“I had taken a loan of Rs 48,000 after the state government’s loan waiver scheme. In the bank notice, not only have they demanded an excess amount but they have also warned us of further action in case I do not comply by a certain date,” says Nathuram, a farmer of Nahari village in Naraini block, in Uttar Pradesh’s Banda. He is one of the many farmers who were served with notices on April 6 by the local block office of Aryavart bank, a Regional Rural Bank (RRB).
Several farmers have spoken about how these sudden notices have only added to their long list of problems after having faced drought, and bad crop seasons for the past ten years.
Nahari village’s story is one of how farmers in the UP and elsewhere have been forgotten by the loan waiver schemes rolled out after the state assembly elections. They were forgotten thereafter in the campaign agendas of the 2019 Lok Sabha elections.
Rameshwar, another farmer from Nahari, who owns six bighas of land and has no other source of income says, “I’d taken the loan five years back and it has not been waived. Even for those whose loans have been waived, there is foul play by bank officials.”
His remarks echo a state-wide phenomenon of banks claiming inflated figures of eligible farmers under the Yogi Adityanath government’s farm loan waiver scheme announced in April 2017. The loan waiver scheme, implemented as per the poll promise of the BJP in 2017, had promised to waive off loans of up to Rs 1 lakh. It was expected to benefit around 21 million small and marginal farmers, in a state where they form a sizeable chunk of the farming community (92.5%).
But as of December 2018, only 44 lakh farmers have been able to avail the scheme benefits, as opposed to 66 lakh farmers identified by the banks. The budget for the waiver scheme itself had been sanctioned based on the list of beneficiaries made available by the banks. Many were later found to be ineligible or not farmers at all, by the agriculture department officials.
Meanwhile, Nahari village’s real farmers are dreading the day the notice period will lapse.
Parvati, another Nahari farmer, can’t help but speak of her situation with an impending sense of doom, “I haven’t eaten since the day of receiving this notice. My son is unemployed and we have no source of income apart from agriculture. If we end up in jail, we will just remain there. What can be done?”
Chandrapal, another farmer, spoke of how the bank had threatened legal action against those who wouldn’t comply with the notice.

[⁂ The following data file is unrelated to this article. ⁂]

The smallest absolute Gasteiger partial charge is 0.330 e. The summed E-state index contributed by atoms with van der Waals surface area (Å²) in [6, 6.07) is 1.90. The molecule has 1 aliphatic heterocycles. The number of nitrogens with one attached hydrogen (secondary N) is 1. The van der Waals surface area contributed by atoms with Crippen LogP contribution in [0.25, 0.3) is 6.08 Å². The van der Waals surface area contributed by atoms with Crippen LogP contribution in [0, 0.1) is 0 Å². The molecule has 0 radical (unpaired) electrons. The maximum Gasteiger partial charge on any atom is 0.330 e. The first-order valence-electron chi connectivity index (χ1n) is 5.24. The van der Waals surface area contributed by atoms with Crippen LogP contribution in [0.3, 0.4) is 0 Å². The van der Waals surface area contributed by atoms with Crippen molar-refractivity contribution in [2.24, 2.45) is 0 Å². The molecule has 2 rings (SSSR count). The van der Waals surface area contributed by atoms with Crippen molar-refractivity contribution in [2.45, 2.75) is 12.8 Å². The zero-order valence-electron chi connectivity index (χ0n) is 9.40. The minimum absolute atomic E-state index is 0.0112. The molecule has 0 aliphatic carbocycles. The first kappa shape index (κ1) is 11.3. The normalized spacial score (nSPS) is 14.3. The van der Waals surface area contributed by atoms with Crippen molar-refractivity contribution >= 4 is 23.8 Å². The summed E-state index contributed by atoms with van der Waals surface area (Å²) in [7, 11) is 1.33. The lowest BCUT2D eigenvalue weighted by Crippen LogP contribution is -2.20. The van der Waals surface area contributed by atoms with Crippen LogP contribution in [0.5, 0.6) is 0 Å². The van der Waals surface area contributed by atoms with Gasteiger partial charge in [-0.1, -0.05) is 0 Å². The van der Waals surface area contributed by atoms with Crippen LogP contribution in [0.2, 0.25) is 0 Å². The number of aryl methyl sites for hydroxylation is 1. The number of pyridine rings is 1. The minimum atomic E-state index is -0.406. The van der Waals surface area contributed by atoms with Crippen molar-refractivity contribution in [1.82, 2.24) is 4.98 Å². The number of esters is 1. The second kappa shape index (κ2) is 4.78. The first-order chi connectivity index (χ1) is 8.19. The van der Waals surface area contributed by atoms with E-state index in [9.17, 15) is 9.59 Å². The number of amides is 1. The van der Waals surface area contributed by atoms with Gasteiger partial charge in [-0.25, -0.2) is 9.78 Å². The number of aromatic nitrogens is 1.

Like him, there are 12-13 households in Nahari who have been served with this sudden notice as per Ramendra Tiwari, the village pradhan. He said, “The matter of the bank notice has come to my attention a few times before too. I have also taken many farmers personally in my capacity. Some people have been asked to deposit an amount of Rs 6-7,000 each in order to be eligible for the loan waiver. Those who have not been able to deposit this have been given the notice.”
However, he has also heard the news of how the bank manager has himself visited homes of farmers with a Dalal, demanding that the money be deposited. “Only the manager knows if that money has to be deposited as per government norms or whether this is Dalali money,” he says.
Dalals, or middlemen, still seem to be a fixed feature in rural UP’s farm loan sector, despite the presence of banks. Many act as ‘interfaces’ between banks and semi-literate farmers.
But this is the bank’s regular procedure according to the manager of Aryavrat Bank. “The farmers are sent a notice as per their loan ‘limit review’ and if they deposit the said amount they will also be eligible for interest subsidies and the Fasal Bima Yojana. This way many farmers have been given a second notice and in the future maybe a third notice too,” he said unfazed.
This is as per the norms of the Kisan Credit Card (KCC), another scheme launched in 1998 by the NDA government at the center. Through this, farmers get various incentives such as interest subsidies and insurance for repaying loans taken through credit cards on time. All the farmers of Nahari who had been served a notice had availed the loan through these KCCs.
Nahari farmers have not been able to repay any installments and are wary of the day when the much talked about action on the notice comes through. Dubious incentives to keep farmers continually in debt seem to have played out in Nahari and many other parts of the state.
Since the UP government’s loan waiver announcement in early 2017, eight more state governments have announced similar waiver schemes. Farmers in Madhya Pradesh recently organized a stir in protest for not receiving the benefits of the state government’s loan waiver scheme initiated in 2018.
Like them, Nahari’s farmers have also been denied their long pending loan-waiver demands. Meanwhile, the local branch of Aryavrat bank is also now serving notices to more villages and farmers in Naraini and beyond.
This Khabar Lahariya article first appeared on The Wire.